Those of us who have been in government would be properly wary of that move, but if it is the only to achieve proper progress, we are prepared to do it, albeit that I would want it done on a cross-party basis. There would be little point otherwise because if the Government changed, the regulations might move about. An absolutely key part of any legislation would be the regulations on supporters’ involvement in their football clubs.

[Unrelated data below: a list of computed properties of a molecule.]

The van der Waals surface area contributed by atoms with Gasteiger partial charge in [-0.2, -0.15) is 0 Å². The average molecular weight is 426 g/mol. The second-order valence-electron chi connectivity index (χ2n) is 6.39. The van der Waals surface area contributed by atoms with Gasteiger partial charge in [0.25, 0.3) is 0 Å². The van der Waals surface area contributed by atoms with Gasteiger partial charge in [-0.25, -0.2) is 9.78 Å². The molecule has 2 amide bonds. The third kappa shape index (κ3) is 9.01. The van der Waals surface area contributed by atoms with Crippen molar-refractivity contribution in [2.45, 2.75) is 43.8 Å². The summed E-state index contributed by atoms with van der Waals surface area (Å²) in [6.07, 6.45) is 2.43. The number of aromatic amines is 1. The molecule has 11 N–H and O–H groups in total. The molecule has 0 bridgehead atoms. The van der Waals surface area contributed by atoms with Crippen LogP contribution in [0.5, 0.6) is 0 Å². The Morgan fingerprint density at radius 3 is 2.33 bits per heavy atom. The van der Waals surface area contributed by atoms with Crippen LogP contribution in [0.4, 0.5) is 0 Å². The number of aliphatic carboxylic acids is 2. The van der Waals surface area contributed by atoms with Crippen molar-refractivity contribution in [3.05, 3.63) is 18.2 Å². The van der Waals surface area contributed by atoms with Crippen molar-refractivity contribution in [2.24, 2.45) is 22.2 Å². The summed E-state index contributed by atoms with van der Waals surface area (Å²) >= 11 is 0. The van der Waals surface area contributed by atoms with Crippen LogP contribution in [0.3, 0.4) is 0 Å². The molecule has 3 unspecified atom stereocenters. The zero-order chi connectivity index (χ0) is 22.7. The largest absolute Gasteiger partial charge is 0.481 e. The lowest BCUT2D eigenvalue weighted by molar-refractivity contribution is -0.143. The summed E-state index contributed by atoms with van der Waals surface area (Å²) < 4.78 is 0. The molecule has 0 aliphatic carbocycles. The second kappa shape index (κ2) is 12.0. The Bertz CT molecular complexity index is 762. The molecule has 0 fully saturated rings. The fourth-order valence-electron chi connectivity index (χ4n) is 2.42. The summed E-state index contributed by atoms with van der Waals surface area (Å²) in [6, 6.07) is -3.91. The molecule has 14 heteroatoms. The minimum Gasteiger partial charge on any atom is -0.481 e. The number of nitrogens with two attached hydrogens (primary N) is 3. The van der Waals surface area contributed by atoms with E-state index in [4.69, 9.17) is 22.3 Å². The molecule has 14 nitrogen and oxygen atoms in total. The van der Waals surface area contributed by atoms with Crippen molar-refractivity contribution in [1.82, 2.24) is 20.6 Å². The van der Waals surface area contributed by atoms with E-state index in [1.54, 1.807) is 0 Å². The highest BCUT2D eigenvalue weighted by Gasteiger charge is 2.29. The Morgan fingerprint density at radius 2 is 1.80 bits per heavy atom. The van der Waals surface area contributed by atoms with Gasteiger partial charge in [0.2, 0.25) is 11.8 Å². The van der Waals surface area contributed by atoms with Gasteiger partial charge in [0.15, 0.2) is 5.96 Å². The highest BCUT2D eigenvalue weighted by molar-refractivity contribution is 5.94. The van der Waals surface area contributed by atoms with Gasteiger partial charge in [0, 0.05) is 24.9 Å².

Those were the questions the right hon. Gentleman asked me. Time is running out, so I will not read my script. If he is happy with that and does not want to ask me anything else, I will simply finish where I started and thank him for the debate. I wish him and his local MPs well with Coventry football club. It is a great club, and it does not deserve to have got into its present position. I wish him and others every success in their efforts to bring about a brighter future for it.

Question put and agreed to.

Sitting adjourned.